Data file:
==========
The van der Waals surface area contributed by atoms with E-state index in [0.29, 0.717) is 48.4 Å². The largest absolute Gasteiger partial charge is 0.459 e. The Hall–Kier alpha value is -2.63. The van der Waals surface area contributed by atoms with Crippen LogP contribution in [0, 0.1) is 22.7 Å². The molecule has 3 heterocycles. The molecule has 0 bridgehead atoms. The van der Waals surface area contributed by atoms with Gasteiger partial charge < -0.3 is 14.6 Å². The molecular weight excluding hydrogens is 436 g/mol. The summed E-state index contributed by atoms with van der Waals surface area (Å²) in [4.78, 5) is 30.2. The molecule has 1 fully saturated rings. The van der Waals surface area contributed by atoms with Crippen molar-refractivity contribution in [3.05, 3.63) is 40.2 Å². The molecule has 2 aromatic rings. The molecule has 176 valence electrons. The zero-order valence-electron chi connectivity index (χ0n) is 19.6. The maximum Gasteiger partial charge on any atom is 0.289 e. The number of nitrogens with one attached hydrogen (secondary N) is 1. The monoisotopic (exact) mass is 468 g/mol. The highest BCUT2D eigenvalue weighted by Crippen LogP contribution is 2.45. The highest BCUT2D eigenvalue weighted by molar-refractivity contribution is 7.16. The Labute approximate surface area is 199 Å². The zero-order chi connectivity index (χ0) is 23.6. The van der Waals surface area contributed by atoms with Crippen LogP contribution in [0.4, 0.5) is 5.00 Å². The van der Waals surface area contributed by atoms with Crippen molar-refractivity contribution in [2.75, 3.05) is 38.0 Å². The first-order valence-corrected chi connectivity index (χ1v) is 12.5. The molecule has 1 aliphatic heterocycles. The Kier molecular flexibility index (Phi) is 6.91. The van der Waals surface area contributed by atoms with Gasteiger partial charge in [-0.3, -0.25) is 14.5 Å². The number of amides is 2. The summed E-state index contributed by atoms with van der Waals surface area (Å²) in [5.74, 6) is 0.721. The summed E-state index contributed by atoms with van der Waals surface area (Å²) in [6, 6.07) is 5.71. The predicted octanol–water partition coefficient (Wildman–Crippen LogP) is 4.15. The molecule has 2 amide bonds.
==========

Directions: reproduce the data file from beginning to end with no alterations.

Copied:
The van der Waals surface area contributed by atoms with E-state index in [0.29, 0.717) is 48.4 Å². The largest absolute Gasteiger partial charge is 0.459 e. The Hall–Kier alpha value is -2.63. The van der Waals surface area contributed by atoms with Crippen LogP contribution in [0, 0.1) is 22.7 Å². The molecule has 3 heterocycles. The molecule has 0 bridgehead atoms. The van der Waals surface area contributed by atoms with Gasteiger partial charge < -0.3 is 14.6 Å². The molecular weight excluding hydrogens is 436 g/mol. The summed E-state index contributed by atoms with van der Waals surface area (Å²) in [4.78, 5) is 30.2. The molecule has 1 fully saturated rings. The van der Waals surface area contributed by atoms with Crippen molar-refractivity contribution in [3.05, 3.63) is 40.2 Å². The molecule has 2 aromatic rings. The molecule has 176 valence electrons. The zero-order valence-electron chi connectivity index (χ0n) is 19.6. The maximum Gasteiger partial charge on any atom is 0.289 e. The number of nitrogens with one attached hydrogen (secondary N) is 1. The monoisotopic (exact) mass is 468 g/mol. The highest BCUT2D eigenvalue weighted by Crippen LogP contribution is 2.45. The highest BCUT2D eigenvalue weighted by molar-refractivity contribution is 7.16. The Labute approximate surface area is 199 Å². The zero-order chi connectivity index (χ0) is 23.6. The van der Waals surface area contributed by atoms with Crippen LogP contribution in [0.4, 0.5) is 5.00 Å². The van der Waals surface area contributed by atoms with Crippen molar-refractivity contribution in [2.75, 3.05) is 38.0 Å². The first-order valence-corrected chi connectivity index (χ1v) is 12.5. The molecule has 1 aliphatic heterocycles. The Kier molecular flexibility index (Phi) is 6.91. The van der Waals surface area contributed by atoms with Gasteiger partial charge in [-0.3, -0.25) is 14.5 Å². The number of amides is 2. The summed E-state index contributed by atoms with van der Waals surface area (Å²) in [5.74, 6) is 0.721. The summed E-state index contributed by atoms with van der Waals surface area (Å²) in [6, 6.07) is 5.71. The predicted octanol–water partition coefficient (Wildman–Crippen LogP) is 4.15. The molecule has 2 amide bonds.